"The soft robot is safe to interact with during operations and its silicone body is innately resilient to a variety of adverse environmental conditions," a paper describing the technology stated.
"(These include) snow, puddles of water, direct exposure to flames, and the crushing force of being run over by an automobile."
Researchers at the Massachusetts Institute of Technology (MIT) developed the world's first bionic plant in March, capable of replicating and even improving upon a plant's natural ability to photosynthesise.
Carbon nanotubes were integrated into the leaves of several lab plants to allow them to absorb light 30% more efficiently than normal plants.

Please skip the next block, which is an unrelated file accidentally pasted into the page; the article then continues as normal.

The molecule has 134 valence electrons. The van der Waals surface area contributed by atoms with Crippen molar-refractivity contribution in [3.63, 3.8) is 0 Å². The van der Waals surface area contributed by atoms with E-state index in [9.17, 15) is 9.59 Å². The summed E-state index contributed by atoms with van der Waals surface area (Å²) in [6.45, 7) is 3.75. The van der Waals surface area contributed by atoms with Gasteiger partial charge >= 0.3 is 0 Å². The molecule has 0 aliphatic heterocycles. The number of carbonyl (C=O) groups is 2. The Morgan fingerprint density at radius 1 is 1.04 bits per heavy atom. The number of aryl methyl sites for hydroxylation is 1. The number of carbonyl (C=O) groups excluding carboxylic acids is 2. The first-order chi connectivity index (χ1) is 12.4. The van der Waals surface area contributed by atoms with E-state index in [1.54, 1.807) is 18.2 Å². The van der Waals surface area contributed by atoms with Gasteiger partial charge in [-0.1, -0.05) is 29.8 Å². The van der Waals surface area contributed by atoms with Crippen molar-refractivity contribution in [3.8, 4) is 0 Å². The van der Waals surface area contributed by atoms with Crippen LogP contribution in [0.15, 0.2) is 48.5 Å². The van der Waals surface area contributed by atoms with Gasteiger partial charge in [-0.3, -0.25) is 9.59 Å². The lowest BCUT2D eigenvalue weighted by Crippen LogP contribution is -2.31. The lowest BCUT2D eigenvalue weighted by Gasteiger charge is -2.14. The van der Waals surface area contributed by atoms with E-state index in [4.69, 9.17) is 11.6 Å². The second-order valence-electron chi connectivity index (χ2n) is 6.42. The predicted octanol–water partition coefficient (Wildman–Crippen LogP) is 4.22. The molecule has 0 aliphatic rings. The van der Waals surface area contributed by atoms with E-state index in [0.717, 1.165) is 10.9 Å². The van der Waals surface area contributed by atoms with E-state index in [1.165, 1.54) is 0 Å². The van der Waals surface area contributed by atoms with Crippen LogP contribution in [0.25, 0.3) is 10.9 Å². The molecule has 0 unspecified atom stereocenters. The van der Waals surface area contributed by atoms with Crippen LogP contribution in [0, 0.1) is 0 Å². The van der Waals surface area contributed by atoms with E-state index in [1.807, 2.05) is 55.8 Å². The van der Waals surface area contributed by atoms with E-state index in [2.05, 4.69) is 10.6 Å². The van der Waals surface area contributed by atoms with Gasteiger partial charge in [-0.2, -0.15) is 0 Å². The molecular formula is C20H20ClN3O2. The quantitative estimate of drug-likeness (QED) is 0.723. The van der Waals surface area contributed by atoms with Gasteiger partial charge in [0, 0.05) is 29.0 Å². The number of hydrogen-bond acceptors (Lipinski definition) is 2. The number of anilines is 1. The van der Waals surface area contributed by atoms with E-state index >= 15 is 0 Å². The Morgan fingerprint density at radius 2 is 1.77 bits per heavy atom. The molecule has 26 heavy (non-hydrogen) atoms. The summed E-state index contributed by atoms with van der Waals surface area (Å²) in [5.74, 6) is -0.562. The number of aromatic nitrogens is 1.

"They repair themselves, they're environmentally stable outside, they survive in harsh environments, and they provide their own power source and water distribution," said lead researcher of the MIT team Michael Strano.
Smart expiry label
A London-based student developed a bio-reactive expiry label that decays at the same rate as food, potentially making a massive dent on the millions of tonnes of food wasted around the world each year.
The Bump Mark, which was the UK finalist of the James Dyson Award, uses a natural substance to tangibly show when a food product goes off.
"The Bump Mark contains gelatine - a protein - that reacts to environmental conditions, like temperature and light and anything that affects food," Solveiga Pakstaite, designer of the smart expiry label, told IBTimes UK. "Gelatine sets solid but it has the property that when it is fully expired it loses its structure."